Two levels of communication betweenschools and families2. Individual Communication Between teachers and parents involving a particular child Face-to-face: conferences, casual contacts Technology: phone calls, emails, notes, logs Strong potential for ongoing, mutual partnerships between parents and teachers (Halsey, 2005)
Types of individual communication Notebook, checklist, note, daily journal/agenda May be formatted: circle, check off, or short entry Caution – short entry may sound curt or harsh Phone calls Face-to-face visit Home visit Progress reports
Types of individual communication Digital portfolio Assess and document learning Communication offer “glimpse” into classroom Time intensive for teacher Not all parents have access to computer (McLeod & Vasinda, 2009)
Types of individual communication E-mail Asynchronous communication is more convenient Possible misinterpretation due to cue restrictions Restricts vocal and nonverbal cues State concerns about misrepresentation up front Focus on positive and factual statements Set limits and boundaries Studentreliance on backup plan may hinder responsibility Some topics better suited to phone or face-to-face (Thompson, 2009)
What do parents want? Use comments that do not “cause harm” May inadvertently convey personal biases and attitudes Make statements nonjudgmental Discuss specific behaviors: how they directly impact the child’s schooling Behaviors interfere with learning but are not “bad” Focus on improving home-school relationships. (Montgomery, 2005)
What do parents want? Timely notification of concerns about student problems Contributions recognized and appreciated by schools Direct communication, trust, respect, emphasis on common goal (Miretzky, 2004)
What do parents want? Smile, laugh, and enthusiastically share stories about funny things, successes, and developing interests noticed at school Speak positively, respectfully about child and family even among your peers (Boers, 2001; Rich, 1998)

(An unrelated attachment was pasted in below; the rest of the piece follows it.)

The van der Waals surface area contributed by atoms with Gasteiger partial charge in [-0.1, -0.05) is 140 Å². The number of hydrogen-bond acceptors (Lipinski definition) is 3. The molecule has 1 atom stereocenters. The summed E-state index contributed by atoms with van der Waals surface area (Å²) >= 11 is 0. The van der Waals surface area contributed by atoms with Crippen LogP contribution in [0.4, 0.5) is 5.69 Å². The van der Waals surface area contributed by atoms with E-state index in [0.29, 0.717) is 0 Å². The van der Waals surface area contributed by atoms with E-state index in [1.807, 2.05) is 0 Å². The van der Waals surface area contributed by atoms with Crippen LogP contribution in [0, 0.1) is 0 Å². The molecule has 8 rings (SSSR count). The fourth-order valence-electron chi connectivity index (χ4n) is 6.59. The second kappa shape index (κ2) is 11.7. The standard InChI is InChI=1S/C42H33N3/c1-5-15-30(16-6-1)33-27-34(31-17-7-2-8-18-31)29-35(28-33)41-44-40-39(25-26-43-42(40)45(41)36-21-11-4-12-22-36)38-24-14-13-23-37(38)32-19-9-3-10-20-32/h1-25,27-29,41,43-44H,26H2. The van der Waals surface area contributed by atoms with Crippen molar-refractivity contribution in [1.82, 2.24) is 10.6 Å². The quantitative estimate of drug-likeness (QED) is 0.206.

What do teachers want? Trust, emphasis on common goal Timely notification of concerns Clarification of facts before parents accept student versions of concerning events Respect for training and experience Recognition of contributions and accomplishments (Miretzky, 2004)
Common themes begin to emerge Warmth, empathy, respect, genuineness, listening, goals of forming mutually beneficial partnerships and two-way communication Diminish perceived power imbalances resulting in polarization (Maring & Magelky, 1990; Risko & Walker-Dalhouse, 2009)
Keep it positive A first- Something positive about her child http://www.youtube.com/watch? v=fjh8yYCf4Is&feature=related (EarnedWisdom Tech, 2008) “For family members to believe that their thoughts and feelings are respected, teachers must engage in two- way communication with family members that is positive and supportive” (Hunt & Ratcliff, 2009, p. 499).
Positive commentsActivity sheet:Find positive, Give specific guidance for taking actionnonjudgmentalalternatives to Maintain the dignity of the childthe statementsin column one. State in informative mannerYou may usestatements in Overcome negative subject mattercolumn two ordevelop yourown. (Brualdi, 1998)
Tips for communicating with families http://www.youtube.com/watch? v=_16Dbekc30k&feature=related (TorrieatKIT, 2010, August 12)